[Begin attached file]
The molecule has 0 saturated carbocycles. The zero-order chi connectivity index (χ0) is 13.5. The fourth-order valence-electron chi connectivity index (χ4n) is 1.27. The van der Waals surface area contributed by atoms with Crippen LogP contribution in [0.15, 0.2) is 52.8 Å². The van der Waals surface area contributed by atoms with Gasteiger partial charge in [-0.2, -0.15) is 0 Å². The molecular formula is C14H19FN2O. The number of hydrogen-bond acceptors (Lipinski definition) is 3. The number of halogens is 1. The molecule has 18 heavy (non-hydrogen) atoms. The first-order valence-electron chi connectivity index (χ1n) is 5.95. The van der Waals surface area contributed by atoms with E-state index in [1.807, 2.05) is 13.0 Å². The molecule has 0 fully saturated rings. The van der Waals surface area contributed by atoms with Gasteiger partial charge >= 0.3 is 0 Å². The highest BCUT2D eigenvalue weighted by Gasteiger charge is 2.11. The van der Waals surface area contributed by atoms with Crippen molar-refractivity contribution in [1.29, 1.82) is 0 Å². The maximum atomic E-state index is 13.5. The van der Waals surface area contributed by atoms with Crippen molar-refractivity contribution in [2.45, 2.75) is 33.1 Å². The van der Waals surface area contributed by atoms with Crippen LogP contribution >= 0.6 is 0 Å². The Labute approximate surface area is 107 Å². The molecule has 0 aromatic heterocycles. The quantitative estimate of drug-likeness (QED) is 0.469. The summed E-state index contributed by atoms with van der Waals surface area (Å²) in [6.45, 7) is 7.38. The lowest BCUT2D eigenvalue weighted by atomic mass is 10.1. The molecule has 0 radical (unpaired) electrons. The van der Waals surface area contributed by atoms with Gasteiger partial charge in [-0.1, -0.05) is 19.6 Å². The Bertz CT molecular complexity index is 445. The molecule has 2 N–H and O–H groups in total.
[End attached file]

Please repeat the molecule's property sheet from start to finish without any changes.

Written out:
The molecule has 0 saturated carbocycles. The zero-order chi connectivity index (χ0) is 13.5. The fourth-order valence-electron chi connectivity index (χ4n) is 1.27. The van der Waals surface area contributed by atoms with Crippen LogP contribution in [0.15, 0.2) is 52.8 Å². The van der Waals surface area contributed by atoms with Gasteiger partial charge in [-0.2, -0.15) is 0 Å². The molecular formula is C14H19FN2O. The number of hydrogen-bond acceptors (Lipinski definition) is 3. The number of halogens is 1. The molecule has 18 heavy (non-hydrogen) atoms. The first-order valence-electron chi connectivity index (χ1n) is 5.95. The van der Waals surface area contributed by atoms with E-state index in [1.807, 2.05) is 13.0 Å². The molecule has 0 fully saturated rings. The van der Waals surface area contributed by atoms with Gasteiger partial charge >= 0.3 is 0 Å². The highest BCUT2D eigenvalue weighted by Gasteiger charge is 2.11. The van der Waals surface area contributed by atoms with Crippen molar-refractivity contribution in [1.29, 1.82) is 0 Å². The maximum atomic E-state index is 13.5. The van der Waals surface area contributed by atoms with Crippen molar-refractivity contribution in [2.45, 2.75) is 33.1 Å². The van der Waals surface area contributed by atoms with Crippen LogP contribution >= 0.6 is 0 Å². The Labute approximate surface area is 107 Å². The molecule has 0 aromatic heterocycles. The quantitative estimate of drug-likeness (QED) is 0.469. The summed E-state index contributed by atoms with van der Waals surface area (Å²) in [6.45, 7) is 7.38. The lowest BCUT2D eigenvalue weighted by atomic mass is 10.1. The molecule has 0 radical (unpaired) electrons. The van der Waals surface area contributed by atoms with Gasteiger partial charge in [-0.1, -0.05) is 19.6 Å². The Bertz CT molecular complexity index is 445. The molecule has 2 N–H and O–H groups in total.